The Telegraph reported this morning that two six-year-olds racked up a £1000 bill through in app purchases because they knew their parents iTunes password. And of course the parents are placing the blame entirely on the developers of apps that include in-app purchases.
iOS has built in parental controls that allow for restrictions on downloading apps and when a password is required (either every 15 minutes, or always) among other settings. The problem is, there is no mention of these controls in the initial setup process, presumably to keep setup as simple as possible.
Parents may not be aware these settings exist and therefore just assume they can't restrict access to purchases or other features of the operating system. For reference, restrictions are in settings:
The parents of the twins claim they knew the password for the account:
...his children knew the password after using the iPad for schoolwork and games.
"Using the iPad for schoolwork"? In what way would that involve needing the password for the iTunes account? So because they couldn't be bothered to check what their children were purchasing, they just gave them the password. Perhaps give them the pin number to your credit card so they can go and do their own shopping? They're six years old.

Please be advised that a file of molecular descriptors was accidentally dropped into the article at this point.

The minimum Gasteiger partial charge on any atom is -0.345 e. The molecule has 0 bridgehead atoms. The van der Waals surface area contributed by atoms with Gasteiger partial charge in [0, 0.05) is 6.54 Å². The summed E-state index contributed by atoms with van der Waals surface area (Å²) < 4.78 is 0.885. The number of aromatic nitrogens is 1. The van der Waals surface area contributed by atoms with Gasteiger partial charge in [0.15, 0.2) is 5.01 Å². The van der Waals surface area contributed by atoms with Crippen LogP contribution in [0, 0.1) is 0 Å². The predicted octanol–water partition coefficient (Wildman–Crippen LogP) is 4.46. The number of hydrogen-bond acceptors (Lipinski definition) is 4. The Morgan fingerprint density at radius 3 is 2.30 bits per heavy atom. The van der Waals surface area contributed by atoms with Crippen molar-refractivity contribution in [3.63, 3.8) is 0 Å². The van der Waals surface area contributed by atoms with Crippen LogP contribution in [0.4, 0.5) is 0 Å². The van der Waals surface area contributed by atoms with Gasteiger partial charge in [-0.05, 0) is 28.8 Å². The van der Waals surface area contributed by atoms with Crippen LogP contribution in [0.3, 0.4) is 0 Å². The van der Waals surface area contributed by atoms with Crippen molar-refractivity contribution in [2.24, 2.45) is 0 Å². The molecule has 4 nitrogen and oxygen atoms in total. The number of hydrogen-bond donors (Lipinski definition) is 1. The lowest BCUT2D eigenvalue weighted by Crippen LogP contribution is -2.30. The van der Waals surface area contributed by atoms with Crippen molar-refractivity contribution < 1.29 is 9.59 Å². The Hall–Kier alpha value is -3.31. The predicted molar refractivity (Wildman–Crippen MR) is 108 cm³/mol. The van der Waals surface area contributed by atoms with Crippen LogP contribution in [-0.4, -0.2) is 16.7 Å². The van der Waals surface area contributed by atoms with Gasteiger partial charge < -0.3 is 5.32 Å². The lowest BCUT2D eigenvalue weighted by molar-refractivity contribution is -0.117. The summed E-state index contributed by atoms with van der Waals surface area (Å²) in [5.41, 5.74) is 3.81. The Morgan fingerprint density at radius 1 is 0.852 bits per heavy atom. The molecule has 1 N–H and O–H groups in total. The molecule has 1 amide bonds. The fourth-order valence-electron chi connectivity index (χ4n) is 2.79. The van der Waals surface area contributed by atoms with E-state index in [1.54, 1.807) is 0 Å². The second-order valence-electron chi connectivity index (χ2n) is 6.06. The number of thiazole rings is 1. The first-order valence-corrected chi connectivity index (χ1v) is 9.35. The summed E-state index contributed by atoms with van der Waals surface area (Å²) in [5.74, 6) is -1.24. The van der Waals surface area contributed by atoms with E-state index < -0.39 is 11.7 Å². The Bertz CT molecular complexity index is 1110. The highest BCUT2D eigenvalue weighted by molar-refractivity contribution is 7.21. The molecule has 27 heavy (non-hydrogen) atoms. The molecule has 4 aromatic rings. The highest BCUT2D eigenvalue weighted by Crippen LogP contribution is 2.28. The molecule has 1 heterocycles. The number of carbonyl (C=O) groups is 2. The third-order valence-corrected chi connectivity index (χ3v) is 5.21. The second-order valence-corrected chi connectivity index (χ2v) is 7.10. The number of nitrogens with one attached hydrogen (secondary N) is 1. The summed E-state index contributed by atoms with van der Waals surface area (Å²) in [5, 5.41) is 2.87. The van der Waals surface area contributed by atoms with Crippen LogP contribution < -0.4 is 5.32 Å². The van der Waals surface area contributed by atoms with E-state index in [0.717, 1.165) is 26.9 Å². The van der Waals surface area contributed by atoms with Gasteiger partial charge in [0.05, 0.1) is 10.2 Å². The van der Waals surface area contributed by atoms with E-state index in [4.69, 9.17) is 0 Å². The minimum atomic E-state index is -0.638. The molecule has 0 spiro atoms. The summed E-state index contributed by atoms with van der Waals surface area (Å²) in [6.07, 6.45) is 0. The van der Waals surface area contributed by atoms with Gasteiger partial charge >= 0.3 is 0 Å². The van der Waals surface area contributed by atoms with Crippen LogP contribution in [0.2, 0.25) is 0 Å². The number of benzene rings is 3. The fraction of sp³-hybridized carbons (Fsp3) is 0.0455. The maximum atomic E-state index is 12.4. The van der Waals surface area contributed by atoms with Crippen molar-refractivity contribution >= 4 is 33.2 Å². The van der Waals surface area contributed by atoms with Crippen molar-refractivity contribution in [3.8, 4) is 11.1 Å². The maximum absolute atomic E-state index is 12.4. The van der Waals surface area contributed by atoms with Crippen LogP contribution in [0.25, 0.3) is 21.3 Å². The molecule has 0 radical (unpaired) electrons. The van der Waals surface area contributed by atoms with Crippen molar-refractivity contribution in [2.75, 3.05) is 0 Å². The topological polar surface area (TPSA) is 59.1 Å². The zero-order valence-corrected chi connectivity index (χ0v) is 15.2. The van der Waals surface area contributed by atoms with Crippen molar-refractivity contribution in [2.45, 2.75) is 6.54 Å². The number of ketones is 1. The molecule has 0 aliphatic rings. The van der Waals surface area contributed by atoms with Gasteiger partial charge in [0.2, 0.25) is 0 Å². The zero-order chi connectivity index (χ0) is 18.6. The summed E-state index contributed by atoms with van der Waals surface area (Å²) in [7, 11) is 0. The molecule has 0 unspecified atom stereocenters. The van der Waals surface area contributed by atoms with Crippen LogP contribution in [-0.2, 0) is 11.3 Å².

This is not the first time this has happened. Back in March an eight-year-old spent £980 on The Simpsons: Tapped Out. The parents responded by saying:
I appreciate children are their target audience but it is not right and there needs to be specific controls in place to stop this from happening.
Specific controls? Perhaps like the ones in settings?
In both cases, Apple refunded the money to the parents as a gesture of good will. Jim Darymple nails it in this peice entitled "It's not Apple's Job to be a parent to your kids":
The simple fact is, as parents, it’s up to us to monitor what our kids do with technology or any toy. If you choose not to use the included controls because they are a hassle, then that’s your choice. You made that decision.
Parents: take some fucking responsibility, stop blaming everyone else and use some common sense instead of letting your kids do whatever the hell they want.